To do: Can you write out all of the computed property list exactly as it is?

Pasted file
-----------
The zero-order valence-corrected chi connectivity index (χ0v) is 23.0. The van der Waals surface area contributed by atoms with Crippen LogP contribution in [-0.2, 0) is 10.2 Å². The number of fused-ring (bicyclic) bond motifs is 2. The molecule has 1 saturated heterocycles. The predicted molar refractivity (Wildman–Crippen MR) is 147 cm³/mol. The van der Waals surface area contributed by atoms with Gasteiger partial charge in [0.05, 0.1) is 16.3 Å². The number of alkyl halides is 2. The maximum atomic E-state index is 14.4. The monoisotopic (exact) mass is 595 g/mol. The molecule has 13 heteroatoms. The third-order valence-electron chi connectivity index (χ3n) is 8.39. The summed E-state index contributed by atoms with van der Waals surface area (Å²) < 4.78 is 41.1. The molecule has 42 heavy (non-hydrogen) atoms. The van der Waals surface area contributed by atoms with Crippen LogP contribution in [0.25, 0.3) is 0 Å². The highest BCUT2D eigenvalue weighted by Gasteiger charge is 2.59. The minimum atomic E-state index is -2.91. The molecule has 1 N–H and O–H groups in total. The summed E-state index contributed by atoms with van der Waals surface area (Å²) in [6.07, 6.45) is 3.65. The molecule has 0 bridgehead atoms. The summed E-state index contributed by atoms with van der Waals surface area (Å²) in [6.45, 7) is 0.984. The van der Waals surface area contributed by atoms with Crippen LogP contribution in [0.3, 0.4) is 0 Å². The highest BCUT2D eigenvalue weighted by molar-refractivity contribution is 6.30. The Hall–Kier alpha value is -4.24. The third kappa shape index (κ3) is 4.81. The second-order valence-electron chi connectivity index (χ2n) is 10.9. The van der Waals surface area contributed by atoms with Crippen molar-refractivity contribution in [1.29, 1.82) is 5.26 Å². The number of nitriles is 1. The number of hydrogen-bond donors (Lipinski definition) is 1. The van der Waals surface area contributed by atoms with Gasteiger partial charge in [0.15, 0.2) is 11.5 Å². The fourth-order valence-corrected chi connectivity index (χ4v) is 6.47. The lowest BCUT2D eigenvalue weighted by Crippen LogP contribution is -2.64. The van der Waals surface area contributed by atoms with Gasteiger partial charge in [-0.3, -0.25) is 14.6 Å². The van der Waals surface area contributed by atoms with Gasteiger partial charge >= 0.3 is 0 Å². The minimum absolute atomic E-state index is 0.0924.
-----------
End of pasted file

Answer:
The zero-order valence-corrected chi connectivity index (χ0v) is 23.0. The van der Waals surface area contributed by atoms with Crippen LogP contribution in [-0.2, 0) is 10.2 Å². The number of fused-ring (bicyclic) bond motifs is 2. The molecule has 1 saturated heterocycles. The predicted molar refractivity (Wildman–Crippen MR) is 147 cm³/mol. The van der Waals surface area contributed by atoms with Gasteiger partial charge in [0.05, 0.1) is 16.3 Å². The number of alkyl halides is 2. The maximum atomic E-state index is 14.4. The monoisotopic (exact) mass is 595 g/mol. The molecule has 13 heteroatoms. The third-order valence-electron chi connectivity index (χ3n) is 8.39. The summed E-state index contributed by atoms with van der Waals surface area (Å²) < 4.78 is 41.1. The molecule has 42 heavy (non-hydrogen) atoms. The van der Waals surface area contributed by atoms with Crippen LogP contribution in [0.25, 0.3) is 0 Å². The highest BCUT2D eigenvalue weighted by Gasteiger charge is 2.59. The minimum atomic E-state index is -2.91. The molecule has 1 N–H and O–H groups in total. The summed E-state index contributed by atoms with van der Waals surface area (Å²) in [6.07, 6.45) is 3.65. The molecule has 0 bridgehead atoms. The summed E-state index contributed by atoms with van der Waals surface area (Å²) in [6.45, 7) is 0.984. The van der Waals surface area contributed by atoms with Crippen LogP contribution in [0.3, 0.4) is 0 Å². The highest BCUT2D eigenvalue weighted by molar-refractivity contribution is 6.30. The Hall–Kier alpha value is -4.24. The third kappa shape index (κ3) is 4.81. The second-order valence-electron chi connectivity index (χ2n) is 10.9. The van der Waals surface area contributed by atoms with Crippen molar-refractivity contribution in [1.29, 1.82) is 5.26 Å². The number of nitriles is 1. The number of hydrogen-bond donors (Lipinski definition) is 1. The van der Waals surface area contributed by atoms with Gasteiger partial charge in [0.15, 0.2) is 11.5 Å². The fourth-order valence-corrected chi connectivity index (χ4v) is 6.47. The lowest BCUT2D eigenvalue weighted by Crippen LogP contribution is -2.64. The van der Waals surface area contributed by atoms with Gasteiger partial charge in [-0.3, -0.25) is 14.6 Å². The van der Waals surface area contributed by atoms with Gasteiger partial charge >= 0.3 is 0 Å². The minimum absolute atomic E-state index is 0.0924.